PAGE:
wrongful termination lawyer
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Wrongful Termination Lawyer


If you’ve been unlawfully fired, then you could be entitled to significant compensation, but navigating an employment dispute can be challenging and confusing, especially for a first-time plaintiff. It’s worth pursuing the claim if legitimate, but you’ll likely want the support of experienced wrongful termination lawyers who can help you push forward meaningfully and secure the compensation (and justice) that you’re looking for.

Here at 1-800-THE-LAW2, we have a large network of attorneys that includes the sort of skilled wrongful termination lawyer who can help. Call in today for a free legal consultation so that you can have your case evaluated.

If you still have questions, or you’d like to learn a bit more about what a wrongful termination lawyer can do to assist you, and about what is involved in a wrongful termination lawsuit in general, read on! We’ll jump into some of the basics to better clarify the issues you’re likely to face.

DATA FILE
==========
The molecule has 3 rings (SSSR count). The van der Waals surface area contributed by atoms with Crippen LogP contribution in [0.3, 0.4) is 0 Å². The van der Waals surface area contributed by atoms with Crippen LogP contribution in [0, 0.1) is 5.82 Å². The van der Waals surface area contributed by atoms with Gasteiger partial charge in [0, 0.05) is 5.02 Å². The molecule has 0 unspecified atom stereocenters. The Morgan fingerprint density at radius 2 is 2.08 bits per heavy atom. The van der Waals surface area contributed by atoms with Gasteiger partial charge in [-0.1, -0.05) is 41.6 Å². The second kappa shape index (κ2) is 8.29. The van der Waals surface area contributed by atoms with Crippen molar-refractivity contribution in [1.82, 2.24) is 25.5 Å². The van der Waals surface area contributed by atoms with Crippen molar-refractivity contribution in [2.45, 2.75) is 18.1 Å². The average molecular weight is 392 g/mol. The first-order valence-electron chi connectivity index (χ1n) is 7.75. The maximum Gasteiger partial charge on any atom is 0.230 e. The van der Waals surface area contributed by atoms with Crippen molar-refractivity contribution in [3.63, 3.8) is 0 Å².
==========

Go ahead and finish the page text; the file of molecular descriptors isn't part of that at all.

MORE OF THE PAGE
On what grounds could such a termination be considered a wrongful discharge?

Wrongful termination cases (otherwise known as wrongful discharge or unlawful termination/firing) are a common type of dispute in the employment context. Essentially, it posits that the employer terminated the employee for an unlawful reason. It’s important to hold your employer accountable when they engage in this type of malicious behavior.

As context, it’s important to understand that the United States has at-will employment by default. What this means is that employers have a right to terminate any worker’s employment, for any reason — so long as that reason is not in violation of employment contracts, or discriminatory in nature.

So, for example, your employer could fire you for liking a rival sports team. But they can’t fire you because of your race or gender. Nor can they fire you suddenly if the terms of your employment contract require that they give you a six-month “notice period” before terminating your employment.